Coca-Cola Earnings: You Can’t Turn a Battleship on a Dime (KO)

It wasn’t a good quarter for the Cola-Cola Company (KO), but it wasn’t all bad either. If I had to describe it in a single word, it would be “stagnant.”

Coca-Cola’s third-quarter earnings report told a familiar story and one that we’ve heard a lot this earnings season: The company beat earnings estimates by a penny, but revenues came in well below forecast.

Wall Street expected quarterly earnings of 50 cents per share and got 51 cents. But on the revenue front, things were ugly. Wall Street expected $11.54 billion but only got $11.43. That’s a shortfall of $110 million — not exactly rounding error.

And in fact, revenues were a full 5% below last year’s figures. In words that could have been copied and pasted from almost any major multinational earnings release, Coca-Cola CEO Muhtar Kent spoke of a “challenging macro environment.”

Coca-Cola Still Can’t Regain Momentum

In plain English, a strong dollar and weak overseas demand were a major drag on performance. These factors have been a major issue for American multinationals for the past year, and Coca-Cola gets more than half its revenues from overseas.

In Coca-Cola’s defense, sales volumes did indeed grow by a modest 3%, meaning that the company did manage to move more product. And adjusted for currency moves, Coca-Cola stock saw revenue growth of 3%. That’s nothing to write home about, but at least it’s beating the inflation rate.

The large revenue decline really was a matter of foreign sales being translated at worse exchange rates. Currency moves knocked a full 8% off the growth rate for the quarter.

But that said, currency moves are little more than a sideshow for healthy companies with robust growth prospects, and Coca-Cola faces the issue of secular decline in its core products: sugary soft drinks. An aging and increasingly health conscious population is drinking less Coke per capita. According to research site Statistica, per capita consumption of soft drinks in the United States was 53 gallons per person per year in 2000. As of last year, that number had fallen to just 41.4 gallons — a decline of 22%.

Furthermore, soft drinks today have become a target for health officials the same way that cigarettes were a few decades ago. Being branded a menace to public health is a PR disaster and something that even a brand juggernaut like Coca-Cola is having a hard time navigating. (See “Are Coke and Pepsi the New Big Tobacco?”)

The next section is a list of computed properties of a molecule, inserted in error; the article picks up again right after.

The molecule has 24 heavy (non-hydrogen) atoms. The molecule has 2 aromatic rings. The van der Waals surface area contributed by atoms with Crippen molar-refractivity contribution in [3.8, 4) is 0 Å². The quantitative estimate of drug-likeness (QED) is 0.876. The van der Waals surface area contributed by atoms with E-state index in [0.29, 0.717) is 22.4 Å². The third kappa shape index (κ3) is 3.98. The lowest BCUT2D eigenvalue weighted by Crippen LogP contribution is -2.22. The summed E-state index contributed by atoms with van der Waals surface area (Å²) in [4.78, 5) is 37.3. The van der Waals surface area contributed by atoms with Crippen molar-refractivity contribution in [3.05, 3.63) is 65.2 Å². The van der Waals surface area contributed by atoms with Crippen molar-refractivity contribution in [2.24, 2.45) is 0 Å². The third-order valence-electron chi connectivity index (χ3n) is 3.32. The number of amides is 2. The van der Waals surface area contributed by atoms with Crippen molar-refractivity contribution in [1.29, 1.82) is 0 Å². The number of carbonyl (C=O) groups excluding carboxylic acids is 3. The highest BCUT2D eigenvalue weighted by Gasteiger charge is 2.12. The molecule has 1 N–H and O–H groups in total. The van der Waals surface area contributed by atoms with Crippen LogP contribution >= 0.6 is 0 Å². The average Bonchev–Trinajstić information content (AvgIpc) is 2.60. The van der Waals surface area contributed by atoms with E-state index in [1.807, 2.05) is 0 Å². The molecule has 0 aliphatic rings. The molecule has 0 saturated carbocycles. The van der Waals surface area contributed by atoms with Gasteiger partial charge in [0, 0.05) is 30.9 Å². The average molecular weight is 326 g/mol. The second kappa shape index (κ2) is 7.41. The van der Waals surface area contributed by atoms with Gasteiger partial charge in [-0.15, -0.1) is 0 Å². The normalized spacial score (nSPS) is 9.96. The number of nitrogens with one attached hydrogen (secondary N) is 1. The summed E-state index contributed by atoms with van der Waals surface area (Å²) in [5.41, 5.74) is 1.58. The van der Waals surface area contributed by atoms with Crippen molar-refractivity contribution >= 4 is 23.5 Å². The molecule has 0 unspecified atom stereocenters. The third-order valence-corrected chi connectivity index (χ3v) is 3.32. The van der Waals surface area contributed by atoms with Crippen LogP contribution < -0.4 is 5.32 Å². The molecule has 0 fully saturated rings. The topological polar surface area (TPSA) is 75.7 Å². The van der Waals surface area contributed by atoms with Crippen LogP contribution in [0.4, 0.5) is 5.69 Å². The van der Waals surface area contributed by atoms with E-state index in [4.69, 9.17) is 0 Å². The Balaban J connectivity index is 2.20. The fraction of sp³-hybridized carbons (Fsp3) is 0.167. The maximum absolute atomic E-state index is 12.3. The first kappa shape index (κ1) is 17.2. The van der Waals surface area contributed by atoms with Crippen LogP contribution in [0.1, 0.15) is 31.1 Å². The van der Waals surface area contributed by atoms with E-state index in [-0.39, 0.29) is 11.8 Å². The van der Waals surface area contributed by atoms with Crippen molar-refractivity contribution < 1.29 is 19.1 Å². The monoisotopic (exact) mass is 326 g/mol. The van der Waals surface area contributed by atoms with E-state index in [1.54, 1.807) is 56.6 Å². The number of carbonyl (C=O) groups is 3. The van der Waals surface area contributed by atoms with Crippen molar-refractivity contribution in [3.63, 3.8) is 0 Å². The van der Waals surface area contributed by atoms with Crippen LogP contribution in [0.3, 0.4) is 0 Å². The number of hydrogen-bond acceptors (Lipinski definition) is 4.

Now, like any good Texan, I love to wash down a greasy burger with an ice-cold Dr Pepper made by our very own Dr Pepper Snapple Group (DPS). But I drink a lot less of it than I used to … and with a tinge of sadness for my state, I see younger people drinking it even less. I suppose we’ll have to satisfy our prickly state pride by drinking more Shiner Bock beer instead.

But I digress.

Coca-Cola’s management is not stupid. They are well aware of the issues they face in changing consumer tastes and are adjusting their product mix accordingly. There has been a much greater emphasis on still beverages, and earlier this year Coca-Cola announced a strategic partnership with energy drink maker Monster Beverage (MNST). Coca-Cola owns 17% of monster beverage and has been very aggressive in stepping up marketing efforts.

But you can’t change a company the size of Coca-Cola on a dime. Even in a best-case scenario, this company has a long road in front of it, and sales stagnation is not a recent phenomenon. Revenue per share hit a brick wall three years ago and has yet to show any sign of improvement.

chart

So, can Coca-Cola stock turn around? Maybe. But I think the more likely outcome is that KO and its soft-drink peers evolve into something close to today’s Big Tobacco companies: Large, slow-growth companies that generate most of their total returns via dividends and share buybacks. At today’s dividend yield of 3.1%, I don’t consider Coca-Cola stock quite cheap enough to consider for investment right now. But it’s one to consider on a major pullback.

Charles Lewis Sizemore, CFA, is chief investment officer of the investment firm Sizemore Capital Management and the author of the Sizemore Insights blog. As of this writing, he did not hold a position in any of the aforementioned securities. Click here to receive his FREE weekly e-letter covering top market insights, trends, and the best stocks and ETFs to profit from today’s best global value plays.

More From InvestorPlace


Article printed from InvestorPlace Media, https://investorplace.com/2015/10/coca-cola-earnings-cant-turn-battleship-dime/.

©2021 InvestorPlace Media, LLC